Risky Business – Risk Information and Promotion

In my data base of Office of Prescription Drug Promotion (OPDP) Warning and Untitled Letters issued during the years 2004-2013, one of the many fields I track is, of course, the type of violations that were incurred.

There are many, many kinds of violations, but the primary categories that were tracked include:

  • Risk omission or minimization
  • Superiority claims
  • Overstatement of efficacy
  • Unsubstantiated claim
  • Broadening of indication
  • Promotion of an unapproved use
  • Promotion of an unapproved compound

There is an “other” category which is a catch-all for many other types of violations such as a failure to submit form 2253, omission of a material fact, inadequate communication of an indication and others.

The data base now contains 286 letters and over 1000 violations.  The breakdown of the primary violations (n=746) seen in the bullets outlined above is as follows:

As one can readily see represented in blue, the omission or minimization of risk information is by far and away taking the lion’s share when it comes to FDA citation for violations.  And yet, ironically, it would seem to be one of the easiest with which to comply.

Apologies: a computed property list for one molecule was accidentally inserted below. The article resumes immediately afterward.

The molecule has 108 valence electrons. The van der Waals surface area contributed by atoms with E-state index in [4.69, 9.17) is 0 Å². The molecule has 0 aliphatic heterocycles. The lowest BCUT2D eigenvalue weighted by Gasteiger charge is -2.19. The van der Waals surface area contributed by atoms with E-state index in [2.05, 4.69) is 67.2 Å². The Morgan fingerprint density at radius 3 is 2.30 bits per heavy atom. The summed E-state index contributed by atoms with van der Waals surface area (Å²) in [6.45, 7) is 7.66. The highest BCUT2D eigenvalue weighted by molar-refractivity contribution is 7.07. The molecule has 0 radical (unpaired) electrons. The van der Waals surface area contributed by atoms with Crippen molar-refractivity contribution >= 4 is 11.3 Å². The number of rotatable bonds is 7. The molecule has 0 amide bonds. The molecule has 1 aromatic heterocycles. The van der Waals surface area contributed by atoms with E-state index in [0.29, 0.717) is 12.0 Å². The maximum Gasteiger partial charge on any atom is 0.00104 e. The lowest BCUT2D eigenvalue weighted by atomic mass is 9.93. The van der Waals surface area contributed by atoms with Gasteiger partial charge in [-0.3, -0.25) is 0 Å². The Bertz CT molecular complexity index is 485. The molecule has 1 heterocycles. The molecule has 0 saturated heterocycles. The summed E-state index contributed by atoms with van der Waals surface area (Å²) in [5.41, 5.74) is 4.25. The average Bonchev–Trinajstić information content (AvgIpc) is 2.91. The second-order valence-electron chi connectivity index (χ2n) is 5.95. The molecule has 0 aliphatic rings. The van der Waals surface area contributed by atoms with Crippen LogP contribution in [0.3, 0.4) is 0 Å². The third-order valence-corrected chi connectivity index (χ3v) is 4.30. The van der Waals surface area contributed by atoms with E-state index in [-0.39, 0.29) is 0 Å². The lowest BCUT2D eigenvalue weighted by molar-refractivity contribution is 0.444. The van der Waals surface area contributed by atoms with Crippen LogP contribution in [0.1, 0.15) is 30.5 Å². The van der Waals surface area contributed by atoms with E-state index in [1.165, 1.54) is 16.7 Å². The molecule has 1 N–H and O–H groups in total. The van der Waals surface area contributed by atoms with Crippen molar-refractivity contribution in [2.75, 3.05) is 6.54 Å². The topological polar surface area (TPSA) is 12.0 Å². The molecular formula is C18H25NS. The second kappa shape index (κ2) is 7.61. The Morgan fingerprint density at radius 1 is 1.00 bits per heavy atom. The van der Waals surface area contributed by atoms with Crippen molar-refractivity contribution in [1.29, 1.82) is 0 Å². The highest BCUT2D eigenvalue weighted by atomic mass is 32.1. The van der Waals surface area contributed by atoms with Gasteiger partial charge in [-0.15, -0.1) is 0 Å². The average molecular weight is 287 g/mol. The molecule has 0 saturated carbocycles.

Where have there been hangups?  Well, a considerable number of the violations for risk are where the communication names the product, the indication and perhaps some benefits and does not list any risk information at all.  None.  Zip.  How can that be?  Well, some of them were clearly intended as reminder ads, but in fact did not qualify as such. And some may not have included the information because the vehicle was perhaps not considered promotional.  For example, two very recent letters from OPDP involved promotional communications contained in a letter – a communications vehicle that OPDP has indicated in the past is, in fact, promotional.

Others have gotten into trouble where there has been a presentation of the benefits of a product in a way so as to obviously garner attention – large font, color settings, graphics, etc, while the risk information is presented via a more austere means – black and white, small font, no graphics –  or is positioned not in close proximity to the benefits.  And, as we all know by know, the risk information cannot be incorporated by reference or be “one click” away when the communications vehicle is digital.

The presentation of risk information is always an important factor, but if a product has a boxed warning, it may be especially so.  As mentioned a few weeks ago, products with boxed warnings may be more likely to be of greater concern and greater concern may translate into the issuance of a Warning versus Untitled letter.

Once you go beyond reminder ad status, you are in.  Once in, better to be safe than sorry.

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